Wednesday, May 25, 2011

Hepatitis C Perspective: Test and treat this silent killer

Today an editorial written by Brian R. Edlin was published online at Nature addressing the lack of funding by the U.S. government  for research, prevention, and treatment of hepatitis C. Mr. Edlin points out that five times as many people are infected with Hepatitis C then HIV.

The author writes;
The US government has all but ignored the threat of HCV and is underfunding prevention, treatment and research into the disease (see nature for  'US Response to the HIV and viral hepatitis epidemics'). The Action Plan to Prevent, Care and Treat Viral Hepatitis, which was released in May 2011 by the US Department of Health and Human Services in response to the IOM report, does not include an intention to increase funding for viral hepatitis.

Control of any epidemic starts with an accurate understanding of the magnitude of the problem, but the scope of the HCV epidemic in the United States is poorly understood. For example, the Centers for Disease Control and Prevention (CDC) estimate of the prevalence of HCV infection in the United States is four million people (ref. 3). But this relies on data from a national household survey that has long been known to suffer from non-responder bias and to exclude high-risk populations such as homeless people and prisoners. This survey underestimated4 the prevalence of HIV infection in the United States by a factor of 1.4 to 2.0. If the HCV estimate is similarly biased, then 6–8 million Americans are likely to have been infected with HCV.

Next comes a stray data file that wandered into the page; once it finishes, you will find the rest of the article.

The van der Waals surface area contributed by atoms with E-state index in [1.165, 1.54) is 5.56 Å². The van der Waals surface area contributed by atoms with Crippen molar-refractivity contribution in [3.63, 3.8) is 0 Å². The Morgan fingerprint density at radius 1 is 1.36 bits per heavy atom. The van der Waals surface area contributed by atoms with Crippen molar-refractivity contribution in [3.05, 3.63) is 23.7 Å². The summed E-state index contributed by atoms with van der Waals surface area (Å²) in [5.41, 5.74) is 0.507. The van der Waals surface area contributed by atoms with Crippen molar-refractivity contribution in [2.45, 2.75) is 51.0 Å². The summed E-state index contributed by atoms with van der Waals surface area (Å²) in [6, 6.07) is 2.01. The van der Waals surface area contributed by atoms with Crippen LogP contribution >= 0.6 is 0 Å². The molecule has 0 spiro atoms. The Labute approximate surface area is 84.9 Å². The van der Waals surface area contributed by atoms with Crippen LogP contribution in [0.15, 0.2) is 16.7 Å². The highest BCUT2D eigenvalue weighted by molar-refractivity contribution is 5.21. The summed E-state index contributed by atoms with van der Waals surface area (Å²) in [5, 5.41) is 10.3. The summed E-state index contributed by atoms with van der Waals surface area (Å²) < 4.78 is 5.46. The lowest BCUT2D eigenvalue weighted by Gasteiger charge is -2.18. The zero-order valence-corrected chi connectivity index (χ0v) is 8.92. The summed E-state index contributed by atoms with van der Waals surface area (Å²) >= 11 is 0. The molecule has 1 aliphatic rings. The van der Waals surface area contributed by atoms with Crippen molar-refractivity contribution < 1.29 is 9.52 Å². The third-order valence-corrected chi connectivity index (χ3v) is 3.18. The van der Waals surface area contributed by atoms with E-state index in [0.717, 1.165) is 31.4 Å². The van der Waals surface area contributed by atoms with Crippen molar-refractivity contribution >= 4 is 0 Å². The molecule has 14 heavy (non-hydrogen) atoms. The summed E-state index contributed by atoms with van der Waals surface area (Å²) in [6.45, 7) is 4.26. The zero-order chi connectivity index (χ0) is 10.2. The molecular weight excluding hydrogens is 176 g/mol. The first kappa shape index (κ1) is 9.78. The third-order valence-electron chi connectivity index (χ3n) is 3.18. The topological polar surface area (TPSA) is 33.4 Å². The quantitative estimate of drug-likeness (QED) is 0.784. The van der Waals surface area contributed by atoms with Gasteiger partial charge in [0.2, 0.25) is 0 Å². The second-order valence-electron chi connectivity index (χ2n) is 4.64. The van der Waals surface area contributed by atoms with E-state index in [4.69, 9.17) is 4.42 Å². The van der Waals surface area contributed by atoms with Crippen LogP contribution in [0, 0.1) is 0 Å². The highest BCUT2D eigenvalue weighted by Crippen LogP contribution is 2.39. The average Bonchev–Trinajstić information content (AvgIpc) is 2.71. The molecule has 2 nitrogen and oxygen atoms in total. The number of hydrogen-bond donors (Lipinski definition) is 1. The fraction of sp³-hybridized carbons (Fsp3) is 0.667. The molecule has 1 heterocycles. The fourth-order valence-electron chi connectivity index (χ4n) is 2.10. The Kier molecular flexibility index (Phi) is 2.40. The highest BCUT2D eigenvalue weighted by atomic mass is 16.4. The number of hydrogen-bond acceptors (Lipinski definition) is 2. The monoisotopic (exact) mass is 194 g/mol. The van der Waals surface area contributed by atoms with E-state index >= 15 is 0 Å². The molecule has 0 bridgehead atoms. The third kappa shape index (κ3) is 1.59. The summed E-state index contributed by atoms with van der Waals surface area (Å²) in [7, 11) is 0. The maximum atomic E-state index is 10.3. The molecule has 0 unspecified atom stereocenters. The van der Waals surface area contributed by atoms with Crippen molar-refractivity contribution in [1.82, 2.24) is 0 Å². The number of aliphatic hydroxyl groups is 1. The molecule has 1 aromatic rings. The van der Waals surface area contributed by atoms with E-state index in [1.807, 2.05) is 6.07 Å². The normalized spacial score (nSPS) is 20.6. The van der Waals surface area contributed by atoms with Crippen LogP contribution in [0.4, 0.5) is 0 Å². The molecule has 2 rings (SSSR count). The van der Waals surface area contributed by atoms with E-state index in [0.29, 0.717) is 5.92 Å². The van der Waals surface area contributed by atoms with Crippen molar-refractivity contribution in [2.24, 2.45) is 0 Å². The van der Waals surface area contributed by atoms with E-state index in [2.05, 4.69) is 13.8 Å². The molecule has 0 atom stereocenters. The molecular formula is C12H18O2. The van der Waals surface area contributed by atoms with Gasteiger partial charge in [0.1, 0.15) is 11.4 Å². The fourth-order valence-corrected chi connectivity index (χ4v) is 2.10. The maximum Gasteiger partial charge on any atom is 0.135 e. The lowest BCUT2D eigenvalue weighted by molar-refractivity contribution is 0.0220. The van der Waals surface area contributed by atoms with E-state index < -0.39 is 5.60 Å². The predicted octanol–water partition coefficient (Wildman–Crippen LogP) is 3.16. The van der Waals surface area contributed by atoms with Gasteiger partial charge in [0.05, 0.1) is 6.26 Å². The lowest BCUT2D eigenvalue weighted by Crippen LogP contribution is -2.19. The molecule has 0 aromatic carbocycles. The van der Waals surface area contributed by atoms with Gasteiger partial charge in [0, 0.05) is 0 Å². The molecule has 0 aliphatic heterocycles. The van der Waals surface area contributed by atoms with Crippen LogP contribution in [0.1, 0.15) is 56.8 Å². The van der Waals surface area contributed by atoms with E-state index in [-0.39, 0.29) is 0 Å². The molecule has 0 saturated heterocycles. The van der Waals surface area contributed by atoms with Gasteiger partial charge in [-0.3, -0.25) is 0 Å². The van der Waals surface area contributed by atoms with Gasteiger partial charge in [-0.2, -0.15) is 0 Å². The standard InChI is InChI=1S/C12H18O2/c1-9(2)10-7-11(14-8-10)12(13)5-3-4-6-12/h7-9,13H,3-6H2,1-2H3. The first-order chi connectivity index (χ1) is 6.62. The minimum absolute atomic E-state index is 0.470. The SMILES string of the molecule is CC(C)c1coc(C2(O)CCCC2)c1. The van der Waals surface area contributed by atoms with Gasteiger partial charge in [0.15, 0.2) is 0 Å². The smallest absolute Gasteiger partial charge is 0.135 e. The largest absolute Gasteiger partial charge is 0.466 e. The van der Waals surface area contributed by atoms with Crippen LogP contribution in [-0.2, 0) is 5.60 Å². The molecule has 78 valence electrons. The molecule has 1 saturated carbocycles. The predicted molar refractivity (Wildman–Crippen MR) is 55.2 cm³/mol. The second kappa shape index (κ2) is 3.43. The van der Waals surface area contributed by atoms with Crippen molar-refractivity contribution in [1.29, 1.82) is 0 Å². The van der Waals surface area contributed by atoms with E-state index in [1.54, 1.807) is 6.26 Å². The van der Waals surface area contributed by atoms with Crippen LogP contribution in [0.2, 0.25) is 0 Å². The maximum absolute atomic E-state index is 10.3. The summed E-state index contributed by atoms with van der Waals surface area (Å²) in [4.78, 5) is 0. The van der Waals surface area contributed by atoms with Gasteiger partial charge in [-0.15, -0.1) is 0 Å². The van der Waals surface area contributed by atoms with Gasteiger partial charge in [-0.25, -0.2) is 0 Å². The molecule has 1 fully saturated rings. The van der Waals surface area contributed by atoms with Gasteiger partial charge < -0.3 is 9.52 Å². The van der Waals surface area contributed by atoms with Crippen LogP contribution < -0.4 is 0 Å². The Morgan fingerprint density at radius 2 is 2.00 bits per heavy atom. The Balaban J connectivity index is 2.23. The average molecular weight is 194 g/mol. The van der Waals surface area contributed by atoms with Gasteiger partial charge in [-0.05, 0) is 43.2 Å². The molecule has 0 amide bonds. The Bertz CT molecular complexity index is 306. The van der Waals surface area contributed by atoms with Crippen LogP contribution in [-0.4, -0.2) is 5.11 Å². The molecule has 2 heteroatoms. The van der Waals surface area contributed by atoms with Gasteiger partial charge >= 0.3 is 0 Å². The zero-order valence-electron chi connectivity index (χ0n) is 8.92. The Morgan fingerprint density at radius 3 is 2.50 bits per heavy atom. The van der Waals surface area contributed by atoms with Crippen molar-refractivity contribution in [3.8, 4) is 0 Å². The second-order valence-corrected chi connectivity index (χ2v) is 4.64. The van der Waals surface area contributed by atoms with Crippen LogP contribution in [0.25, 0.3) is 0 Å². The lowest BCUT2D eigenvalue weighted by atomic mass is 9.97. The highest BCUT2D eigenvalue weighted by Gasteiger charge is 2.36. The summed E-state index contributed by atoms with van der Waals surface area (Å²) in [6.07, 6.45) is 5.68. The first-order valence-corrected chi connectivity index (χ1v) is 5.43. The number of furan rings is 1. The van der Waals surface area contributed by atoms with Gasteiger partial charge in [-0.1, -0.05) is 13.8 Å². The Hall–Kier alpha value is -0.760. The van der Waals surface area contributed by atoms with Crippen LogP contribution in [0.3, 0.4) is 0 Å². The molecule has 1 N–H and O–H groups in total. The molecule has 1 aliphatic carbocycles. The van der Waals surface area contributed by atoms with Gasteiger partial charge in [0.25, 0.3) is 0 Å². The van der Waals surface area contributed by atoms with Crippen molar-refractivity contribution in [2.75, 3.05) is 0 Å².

Also discussed in the editorial is the need for recommended HCV testing; as mentioned below funding and policy are not in place like it is for HIV.  
About half of all HCV infections can be cured with a single 6–12-month course of therapy, and new drug regimens are likely to be more effective. But the resources to provide testing and deliver care are missing. US government policy recommends that all adults be screened for HIV, and there has been significant progress towards that goal: 83 million people have been tested, and CDC grants provide funding for another 1.4 million tests each year. But no such policy or funding supports HCV testing — even though more than ten times as many Americans have undiagnosed HCV as have undiagnosed HIV infection, and half or more of them could be cured with a single 6–12 month course of therapy. Moreover, public-health programmes stop at the doors of most correctional facilities, abandoning the infected and those at risk at the moment when providing prevention and treatment services would be most practical

Read the full editorial here.
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